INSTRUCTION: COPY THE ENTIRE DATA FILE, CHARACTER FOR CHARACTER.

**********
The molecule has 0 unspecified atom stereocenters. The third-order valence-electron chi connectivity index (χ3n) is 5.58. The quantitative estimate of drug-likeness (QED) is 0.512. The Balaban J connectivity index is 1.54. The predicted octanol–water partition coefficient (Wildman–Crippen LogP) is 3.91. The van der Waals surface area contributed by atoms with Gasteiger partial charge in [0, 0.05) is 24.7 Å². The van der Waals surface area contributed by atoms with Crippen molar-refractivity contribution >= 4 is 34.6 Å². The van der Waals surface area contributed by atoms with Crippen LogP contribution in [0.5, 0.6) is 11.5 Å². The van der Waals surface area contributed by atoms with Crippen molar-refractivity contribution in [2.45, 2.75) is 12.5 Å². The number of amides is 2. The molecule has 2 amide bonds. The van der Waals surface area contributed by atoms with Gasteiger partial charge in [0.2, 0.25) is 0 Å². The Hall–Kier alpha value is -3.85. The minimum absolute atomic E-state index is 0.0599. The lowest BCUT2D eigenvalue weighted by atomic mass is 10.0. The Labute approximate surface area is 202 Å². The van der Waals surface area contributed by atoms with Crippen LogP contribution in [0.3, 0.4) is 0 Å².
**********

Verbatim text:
The molecule has 0 unspecified atom stereocenters. The third-order valence-electron chi connectivity index (χ3n) is 5.58. The quantitative estimate of drug-likeness (QED) is 0.512. The Balaban J connectivity index is 1.54. The predicted octanol–water partition coefficient (Wildman–Crippen LogP) is 3.91. The van der Waals surface area contributed by atoms with Gasteiger partial charge in [0, 0.05) is 24.7 Å². The van der Waals surface area contributed by atoms with Crippen molar-refractivity contribution >= 4 is 34.6 Å². The van der Waals surface area contributed by atoms with Crippen LogP contribution in [0.5, 0.6) is 11.5 Å². The van der Waals surface area contributed by atoms with Crippen molar-refractivity contribution in [2.45, 2.75) is 12.5 Å². The number of amides is 2. The molecule has 2 amide bonds. The van der Waals surface area contributed by atoms with Gasteiger partial charge in [0.2, 0.25) is 0 Å². The Hall–Kier alpha value is -3.85. The minimum absolute atomic E-state index is 0.0599. The lowest BCUT2D eigenvalue weighted by atomic mass is 10.0. The Labute approximate surface area is 202 Å². The van der Waals surface area contributed by atoms with Crippen LogP contribution in [0.3, 0.4) is 0 Å².